- From February 2015, electronic conveyancing will be available to all members of the profession through the PEXA platform
- The NSW Land and Property Information (LPI) has embarked upon a project intended to make the process of a undertaking an electronic conveyancing transaction as similar as possible to a paper one
- Solicitors using the 2014 edition of the standard form of contract for sale and purchase of land (which is available only electronically) will notice a new clause – Clause 30 – that will operate if the parties elect to proceed in electronic conveyancing. Part of the clause is intended to be instructive; to assist practitioners to understand what is expected of them in the course of an electronic transaction
The move to electronic conveyancing has been called a journey. On 10 November 2014, the journey continued when the second release – referred to as Release 2 – of the electronic system PEXA went live.
This increase in capability allows the online preparation and electronic lodgment of transfers and caveats, as well as the associated financial settlement. Readers will remember that mortgages and discharges were the subject of Release 1, which went live on 13 October 2013.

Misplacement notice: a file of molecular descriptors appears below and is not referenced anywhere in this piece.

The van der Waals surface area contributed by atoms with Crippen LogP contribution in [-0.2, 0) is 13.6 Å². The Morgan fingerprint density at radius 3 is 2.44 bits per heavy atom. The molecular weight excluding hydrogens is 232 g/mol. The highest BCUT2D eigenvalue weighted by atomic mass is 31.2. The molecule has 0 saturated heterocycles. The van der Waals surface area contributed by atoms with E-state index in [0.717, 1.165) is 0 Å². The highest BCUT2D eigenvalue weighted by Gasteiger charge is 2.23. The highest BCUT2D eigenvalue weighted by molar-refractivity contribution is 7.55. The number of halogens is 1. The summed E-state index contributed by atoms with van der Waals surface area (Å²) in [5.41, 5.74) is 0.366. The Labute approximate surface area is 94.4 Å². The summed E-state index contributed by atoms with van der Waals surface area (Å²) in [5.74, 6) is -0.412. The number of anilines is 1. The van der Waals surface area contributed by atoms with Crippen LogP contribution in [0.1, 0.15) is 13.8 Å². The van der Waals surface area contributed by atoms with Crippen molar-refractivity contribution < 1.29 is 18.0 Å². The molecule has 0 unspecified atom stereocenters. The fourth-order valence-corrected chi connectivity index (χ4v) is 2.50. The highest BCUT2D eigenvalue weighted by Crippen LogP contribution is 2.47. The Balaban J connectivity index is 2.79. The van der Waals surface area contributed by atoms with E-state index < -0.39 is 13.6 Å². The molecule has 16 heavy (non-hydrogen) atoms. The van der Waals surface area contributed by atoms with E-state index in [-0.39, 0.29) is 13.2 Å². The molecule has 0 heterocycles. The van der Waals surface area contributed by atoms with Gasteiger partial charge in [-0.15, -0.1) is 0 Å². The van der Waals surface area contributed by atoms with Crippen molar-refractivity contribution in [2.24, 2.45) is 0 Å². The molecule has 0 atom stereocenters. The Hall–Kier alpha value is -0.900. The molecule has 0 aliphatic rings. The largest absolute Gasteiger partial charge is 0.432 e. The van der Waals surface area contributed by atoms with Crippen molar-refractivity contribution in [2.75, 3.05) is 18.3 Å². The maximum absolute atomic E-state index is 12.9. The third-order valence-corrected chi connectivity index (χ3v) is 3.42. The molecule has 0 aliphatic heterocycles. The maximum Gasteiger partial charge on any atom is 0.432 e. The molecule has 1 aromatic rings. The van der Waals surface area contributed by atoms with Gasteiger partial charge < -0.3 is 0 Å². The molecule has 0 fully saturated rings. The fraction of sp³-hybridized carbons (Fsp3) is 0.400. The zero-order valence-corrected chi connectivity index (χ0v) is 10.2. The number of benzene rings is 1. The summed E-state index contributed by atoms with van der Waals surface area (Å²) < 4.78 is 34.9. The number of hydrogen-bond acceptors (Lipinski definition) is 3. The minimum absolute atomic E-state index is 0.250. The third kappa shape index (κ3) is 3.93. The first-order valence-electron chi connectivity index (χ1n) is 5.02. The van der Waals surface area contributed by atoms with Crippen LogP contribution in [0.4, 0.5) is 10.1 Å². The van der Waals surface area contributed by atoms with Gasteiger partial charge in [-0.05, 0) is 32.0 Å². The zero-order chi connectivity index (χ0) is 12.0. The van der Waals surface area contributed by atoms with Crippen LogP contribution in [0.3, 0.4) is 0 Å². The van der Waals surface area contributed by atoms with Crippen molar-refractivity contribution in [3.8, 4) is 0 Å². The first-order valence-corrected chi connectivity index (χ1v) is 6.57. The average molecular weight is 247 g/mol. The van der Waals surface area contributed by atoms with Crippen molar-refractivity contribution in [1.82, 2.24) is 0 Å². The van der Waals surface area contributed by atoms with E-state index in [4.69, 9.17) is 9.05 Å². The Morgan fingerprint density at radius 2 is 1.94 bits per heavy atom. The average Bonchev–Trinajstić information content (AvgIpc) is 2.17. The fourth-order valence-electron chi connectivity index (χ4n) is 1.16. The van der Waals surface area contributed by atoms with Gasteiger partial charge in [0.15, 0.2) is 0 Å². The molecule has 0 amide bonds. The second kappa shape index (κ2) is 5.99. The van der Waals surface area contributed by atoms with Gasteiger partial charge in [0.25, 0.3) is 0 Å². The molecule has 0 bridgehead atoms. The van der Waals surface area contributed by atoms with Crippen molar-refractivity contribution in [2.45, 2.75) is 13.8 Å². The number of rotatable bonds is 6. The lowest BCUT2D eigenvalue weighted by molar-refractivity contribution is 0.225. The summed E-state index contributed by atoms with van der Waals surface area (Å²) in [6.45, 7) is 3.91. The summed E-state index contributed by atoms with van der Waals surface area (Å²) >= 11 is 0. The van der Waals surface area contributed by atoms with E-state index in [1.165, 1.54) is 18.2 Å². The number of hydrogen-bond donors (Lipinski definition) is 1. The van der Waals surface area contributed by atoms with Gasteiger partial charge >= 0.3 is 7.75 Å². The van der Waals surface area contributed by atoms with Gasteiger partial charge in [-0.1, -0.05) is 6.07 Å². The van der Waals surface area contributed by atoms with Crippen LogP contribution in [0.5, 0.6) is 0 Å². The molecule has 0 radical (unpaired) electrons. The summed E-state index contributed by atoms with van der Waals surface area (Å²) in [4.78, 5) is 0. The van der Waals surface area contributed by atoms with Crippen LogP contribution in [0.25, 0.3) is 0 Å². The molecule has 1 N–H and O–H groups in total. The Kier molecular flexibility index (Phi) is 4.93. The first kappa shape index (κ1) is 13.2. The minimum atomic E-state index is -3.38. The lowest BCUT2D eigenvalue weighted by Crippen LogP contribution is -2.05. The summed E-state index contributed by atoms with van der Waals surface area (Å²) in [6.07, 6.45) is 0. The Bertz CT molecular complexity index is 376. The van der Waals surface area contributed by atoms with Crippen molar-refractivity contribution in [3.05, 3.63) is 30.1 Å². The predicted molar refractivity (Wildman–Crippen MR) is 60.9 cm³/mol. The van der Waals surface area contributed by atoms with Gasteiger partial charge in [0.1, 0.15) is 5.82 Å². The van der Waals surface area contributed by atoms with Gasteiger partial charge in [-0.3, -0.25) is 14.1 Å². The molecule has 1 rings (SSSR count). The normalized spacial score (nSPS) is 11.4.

Since then, over 3000 discharges and mortgages have been prepared and lodged through PEXA. (PEXA – Property Exchange Australia Limited – provides the electronic platform that parties use to conduct electronic transactions.)
Release 2 permits practitioners to conduct transactions in PEXA, while Release 1 allowed participation only by banks and financial institutions. Whilst the immediate availability of the system to the legal profession will be limited to selected firms in Sydney and Wollongong, from February 2015 it will be available for use by the profession generally.
It is thus an appropriate time to update the article that appeared in the Journal in December 2013, E-conveyancing – A new age. A series of subsequent articles to be published in the LSJ will investigate more closely some important aspects of the system, such as verification of identity, client authorisation, preparing your practice for e-conveyancing, and the alignment of electronic conveyancing with paper conveyancing and, in particular, priority notices.